FiFi and technology transfer
at Research & Technology 2015
Wouldn't it be nice to have a faithful helper to hold the shopping bags and carry those heavy trunks out to the taxi? And if you think that kind of help would be nice around the home, just imagine what a difference it could make in all those warehouses where flows of heavy goods and materials are still managed by hand! Applications are easy to think of - things like high-rack warehouses for automotive spares, consumer goods stored for shipment by online retailers, and flows of materials between different departments at manufacturing firms quickly spring to mind.
The good news is that Andreas Trenkle and his team at the Institute for Material Handling and Logistics (IFL), which is part of the Karlsruhe Institute of Technology (KIT), have developed an assistance system called FiFi for precisely these sorts of cases. FiFi is an electric automated guided vehicle that has a key advantage over other intralogistics solutions - it is controlled contactlessly by simple hand gestures. The Karlsruhe Institute of Technology will be putting FiFi through her paces at the Research & Technology show in Hall 2 at HANNOVER MESSE 2015. Visitors can look forward to an exciting, inspiring embodiment of the show's longstanding commitment to getting smart technology solutions out of the science lab and into industry.
So what does FiFi actually do? She perceives her environment with the aid of a 3D camera that enables her to recognize certain gestures and hence execute commands. A wave of the right arm means that the user wants to pair with (take charge of) FiFi. Once that is done, FiFi switches into Follow mode - just like her trusty canine namesake. The user can then walk ahead, and FiFi will follow at a specified distance. Follow mode includes Transfer mode, which the user activates with another gesture, prompting the handy electronic beast of burden to move up to within arm's reach so that the user can easily load or unload her. If the user points to a guide line on the floor, FiFi will autonomously follow the line to the next station so that she can be loaded or unloaded by the next user. "The FiFi user interface is much more intuitive and natural than the systems that are commonly used in the logistics industry," says Kai Furmans, the Director of the Institute for Material Handling and Logistics at KIT. "Our aim is to make technology genuinely easy to use."
"The FiFi system illustrates the important role that R&D innovations play in the industrial sector. In this sense, the Research & Technology show enables the various user industries targeted by HANNOVER MESSE - that is, companies in need of innovative technology solutions - to make contact with providers from the research and development sector," says Marc Siemering, Deutsche Messe's Senior Vice President responsible for HANNOVER MESSE.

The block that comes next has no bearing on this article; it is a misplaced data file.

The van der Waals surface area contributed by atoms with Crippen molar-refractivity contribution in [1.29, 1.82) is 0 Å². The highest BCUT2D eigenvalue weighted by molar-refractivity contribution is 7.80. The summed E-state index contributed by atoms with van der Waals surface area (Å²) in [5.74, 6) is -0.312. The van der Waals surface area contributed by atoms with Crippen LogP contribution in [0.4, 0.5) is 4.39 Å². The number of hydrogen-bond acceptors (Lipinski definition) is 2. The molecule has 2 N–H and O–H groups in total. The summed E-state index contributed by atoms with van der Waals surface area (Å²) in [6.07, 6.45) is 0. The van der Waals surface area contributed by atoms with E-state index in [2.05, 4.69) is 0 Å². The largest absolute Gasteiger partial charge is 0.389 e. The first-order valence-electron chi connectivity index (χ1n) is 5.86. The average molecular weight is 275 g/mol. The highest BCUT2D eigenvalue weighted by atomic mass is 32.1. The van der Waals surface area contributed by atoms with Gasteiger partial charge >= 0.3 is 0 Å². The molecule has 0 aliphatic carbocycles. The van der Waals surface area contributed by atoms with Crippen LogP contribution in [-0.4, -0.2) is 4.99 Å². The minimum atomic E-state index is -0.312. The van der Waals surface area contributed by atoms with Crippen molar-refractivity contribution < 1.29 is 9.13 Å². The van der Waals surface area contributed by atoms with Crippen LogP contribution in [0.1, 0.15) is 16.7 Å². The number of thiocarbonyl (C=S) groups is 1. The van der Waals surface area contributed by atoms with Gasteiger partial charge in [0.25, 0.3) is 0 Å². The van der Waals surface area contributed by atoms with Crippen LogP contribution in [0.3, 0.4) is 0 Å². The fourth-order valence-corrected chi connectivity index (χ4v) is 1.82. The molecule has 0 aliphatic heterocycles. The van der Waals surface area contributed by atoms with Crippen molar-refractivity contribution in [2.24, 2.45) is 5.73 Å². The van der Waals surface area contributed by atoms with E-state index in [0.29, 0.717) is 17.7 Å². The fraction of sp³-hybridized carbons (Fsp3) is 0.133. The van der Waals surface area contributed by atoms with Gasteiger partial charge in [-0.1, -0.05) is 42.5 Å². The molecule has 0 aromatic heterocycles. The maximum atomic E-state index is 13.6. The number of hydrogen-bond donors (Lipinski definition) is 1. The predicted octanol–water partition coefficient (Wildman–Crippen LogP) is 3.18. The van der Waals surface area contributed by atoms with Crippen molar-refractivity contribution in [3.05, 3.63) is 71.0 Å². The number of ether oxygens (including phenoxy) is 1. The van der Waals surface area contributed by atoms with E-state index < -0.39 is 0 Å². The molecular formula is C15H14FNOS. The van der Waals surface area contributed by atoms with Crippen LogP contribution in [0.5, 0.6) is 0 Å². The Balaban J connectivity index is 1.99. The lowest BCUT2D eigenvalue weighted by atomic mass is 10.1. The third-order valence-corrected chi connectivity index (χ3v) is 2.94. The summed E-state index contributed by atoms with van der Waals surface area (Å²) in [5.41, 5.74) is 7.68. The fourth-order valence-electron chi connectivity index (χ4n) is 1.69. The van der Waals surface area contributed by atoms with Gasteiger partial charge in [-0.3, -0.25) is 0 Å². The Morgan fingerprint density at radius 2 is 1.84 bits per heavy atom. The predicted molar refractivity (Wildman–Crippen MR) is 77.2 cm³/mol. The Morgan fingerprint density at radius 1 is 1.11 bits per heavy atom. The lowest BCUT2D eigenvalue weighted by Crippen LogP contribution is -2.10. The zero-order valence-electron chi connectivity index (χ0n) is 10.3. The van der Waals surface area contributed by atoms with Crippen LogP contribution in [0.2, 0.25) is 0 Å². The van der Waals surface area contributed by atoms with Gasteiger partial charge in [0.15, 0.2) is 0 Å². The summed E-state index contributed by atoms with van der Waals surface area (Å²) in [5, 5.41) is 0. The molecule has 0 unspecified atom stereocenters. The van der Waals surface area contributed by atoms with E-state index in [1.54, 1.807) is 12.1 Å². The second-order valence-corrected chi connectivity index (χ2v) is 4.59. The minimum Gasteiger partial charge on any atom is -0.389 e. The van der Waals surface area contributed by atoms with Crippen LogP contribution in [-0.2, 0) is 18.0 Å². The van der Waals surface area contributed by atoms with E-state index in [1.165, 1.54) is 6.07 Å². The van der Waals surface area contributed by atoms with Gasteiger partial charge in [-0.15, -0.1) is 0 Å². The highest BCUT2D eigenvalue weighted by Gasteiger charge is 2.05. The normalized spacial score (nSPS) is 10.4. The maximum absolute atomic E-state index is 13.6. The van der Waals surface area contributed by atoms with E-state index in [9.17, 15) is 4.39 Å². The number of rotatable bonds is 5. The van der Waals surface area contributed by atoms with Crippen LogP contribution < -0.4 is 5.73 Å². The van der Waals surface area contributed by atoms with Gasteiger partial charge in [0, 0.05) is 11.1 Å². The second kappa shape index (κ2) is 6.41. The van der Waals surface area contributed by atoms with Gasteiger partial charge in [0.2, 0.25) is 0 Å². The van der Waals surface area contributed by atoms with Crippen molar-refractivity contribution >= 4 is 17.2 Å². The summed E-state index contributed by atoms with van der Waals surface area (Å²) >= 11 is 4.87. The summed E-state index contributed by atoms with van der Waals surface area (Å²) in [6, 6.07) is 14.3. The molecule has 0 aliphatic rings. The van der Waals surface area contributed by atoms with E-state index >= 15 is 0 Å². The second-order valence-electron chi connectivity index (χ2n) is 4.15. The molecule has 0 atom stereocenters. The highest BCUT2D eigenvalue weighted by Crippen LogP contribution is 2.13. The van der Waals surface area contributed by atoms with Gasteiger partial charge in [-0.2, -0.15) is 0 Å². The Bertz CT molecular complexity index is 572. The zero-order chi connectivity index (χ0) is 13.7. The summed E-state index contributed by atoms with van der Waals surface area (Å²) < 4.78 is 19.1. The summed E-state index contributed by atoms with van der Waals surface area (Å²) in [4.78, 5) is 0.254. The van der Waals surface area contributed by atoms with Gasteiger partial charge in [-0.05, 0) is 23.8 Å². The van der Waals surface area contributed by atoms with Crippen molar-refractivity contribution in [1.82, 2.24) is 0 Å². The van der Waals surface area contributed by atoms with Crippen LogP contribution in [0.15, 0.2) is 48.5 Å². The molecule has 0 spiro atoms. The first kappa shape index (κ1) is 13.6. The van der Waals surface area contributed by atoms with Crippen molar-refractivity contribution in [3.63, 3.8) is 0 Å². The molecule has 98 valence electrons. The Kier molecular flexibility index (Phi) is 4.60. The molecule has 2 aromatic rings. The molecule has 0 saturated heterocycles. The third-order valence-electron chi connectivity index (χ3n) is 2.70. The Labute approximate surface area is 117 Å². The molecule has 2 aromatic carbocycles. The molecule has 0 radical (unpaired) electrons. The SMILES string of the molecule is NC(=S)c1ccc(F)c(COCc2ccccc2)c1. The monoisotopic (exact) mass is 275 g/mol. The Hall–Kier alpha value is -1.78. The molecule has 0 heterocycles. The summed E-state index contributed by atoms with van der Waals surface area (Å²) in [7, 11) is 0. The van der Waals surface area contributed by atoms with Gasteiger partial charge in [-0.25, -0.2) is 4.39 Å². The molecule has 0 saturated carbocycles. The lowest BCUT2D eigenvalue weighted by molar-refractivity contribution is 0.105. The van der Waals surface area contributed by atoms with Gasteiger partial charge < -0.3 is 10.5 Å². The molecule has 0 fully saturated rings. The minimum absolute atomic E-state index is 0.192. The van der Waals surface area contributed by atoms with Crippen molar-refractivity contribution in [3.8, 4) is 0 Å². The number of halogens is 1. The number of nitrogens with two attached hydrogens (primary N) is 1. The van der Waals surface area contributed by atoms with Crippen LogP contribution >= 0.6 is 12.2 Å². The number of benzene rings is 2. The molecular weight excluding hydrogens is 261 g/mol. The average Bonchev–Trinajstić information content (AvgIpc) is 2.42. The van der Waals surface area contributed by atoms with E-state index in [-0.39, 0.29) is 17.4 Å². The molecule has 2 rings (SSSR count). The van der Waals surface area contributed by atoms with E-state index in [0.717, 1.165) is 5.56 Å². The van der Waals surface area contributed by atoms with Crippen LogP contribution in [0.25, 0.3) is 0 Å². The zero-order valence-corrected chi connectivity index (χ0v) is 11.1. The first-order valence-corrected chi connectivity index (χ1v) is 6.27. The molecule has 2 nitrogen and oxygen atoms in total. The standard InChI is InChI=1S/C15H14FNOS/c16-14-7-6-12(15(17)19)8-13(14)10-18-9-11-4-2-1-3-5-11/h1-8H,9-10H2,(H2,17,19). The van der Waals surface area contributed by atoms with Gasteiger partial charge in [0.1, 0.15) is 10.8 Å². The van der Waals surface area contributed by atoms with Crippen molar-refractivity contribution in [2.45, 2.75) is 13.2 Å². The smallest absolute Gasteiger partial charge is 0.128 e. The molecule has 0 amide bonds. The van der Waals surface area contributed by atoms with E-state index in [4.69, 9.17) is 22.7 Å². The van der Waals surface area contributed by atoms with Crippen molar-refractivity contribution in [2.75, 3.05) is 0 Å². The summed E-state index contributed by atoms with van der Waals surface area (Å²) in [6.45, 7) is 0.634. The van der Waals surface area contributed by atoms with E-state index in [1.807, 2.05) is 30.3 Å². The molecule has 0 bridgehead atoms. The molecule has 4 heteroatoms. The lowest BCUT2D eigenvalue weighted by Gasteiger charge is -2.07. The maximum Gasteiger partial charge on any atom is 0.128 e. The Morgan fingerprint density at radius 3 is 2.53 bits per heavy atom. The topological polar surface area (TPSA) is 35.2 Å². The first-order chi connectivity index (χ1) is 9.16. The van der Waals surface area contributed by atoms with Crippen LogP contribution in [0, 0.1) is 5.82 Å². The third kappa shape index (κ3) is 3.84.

Different FiFi models for different tasks
The team at KIT have so far developed two different variants of the FiFi automated guided vehicle - a small red one and a large yellow one. The smaller of the two can carry loads of up to 30 kilograms and has a 50 x 50cm footprint. The larger vehicle was developed in conjunction with KIT's industry partner, Bär Automation, and can carry loads of up to 300 kilograms. It can also pull a trailer. Both robotic vehicles have built-in safety features so that they can work independently without having to be constantly monitored. To prevent collisions with people and objects, each is fitted with a safety laser scanner that dynamically adjusts the size of its safety perimeter in accordance with the robot's speed of travel. FiFi will thus automatically come to an immediate halt if it detects anyone or anything inside the safety perimeter. In addition, neither vehicle can travel faster than normal walking speed.
Both variants have a height-adjustment system and can thus be set to a range of different working heights via gesture control. "The main application area for FiFi is intralogistics, by which we mean the transport of goods and materials inside buildings," says Trenkle. "FiFi can help reduce the physical strain on intralogistics workers so that they can perform their tasks more efficiently." This means that FiFi has the potential to make intralogistics work more appropriate for today's ageing populations by reducing the time workers spend carrying heavy loads.
At the upcoming HANNOVER MESSE 2015, which runs from 13 to 17 April, KIT will be putting the small red FiFi variant through its paces at Stand B16 at the Research & Technology show in Hall 2. By that time, KIT may already be in operation in its first pilot application. "We are currently trialing FiFi in industrial settings and we are also in talks with potential users," says Trenkle. As the leading trade fair for R&D and technology transfer, Research & Technology is another excellent setting at which to discover what this electric assistant has to offer.
A recent video of the FiFi automated guided vehicle system can be viewed at www.youtube.com/watch?v=Zy9AqGxUqp4
Image: R. Eberhard, messekompakt.com, EBERHARD print & medien agentur gmbh
Source: Deutsche Messe AG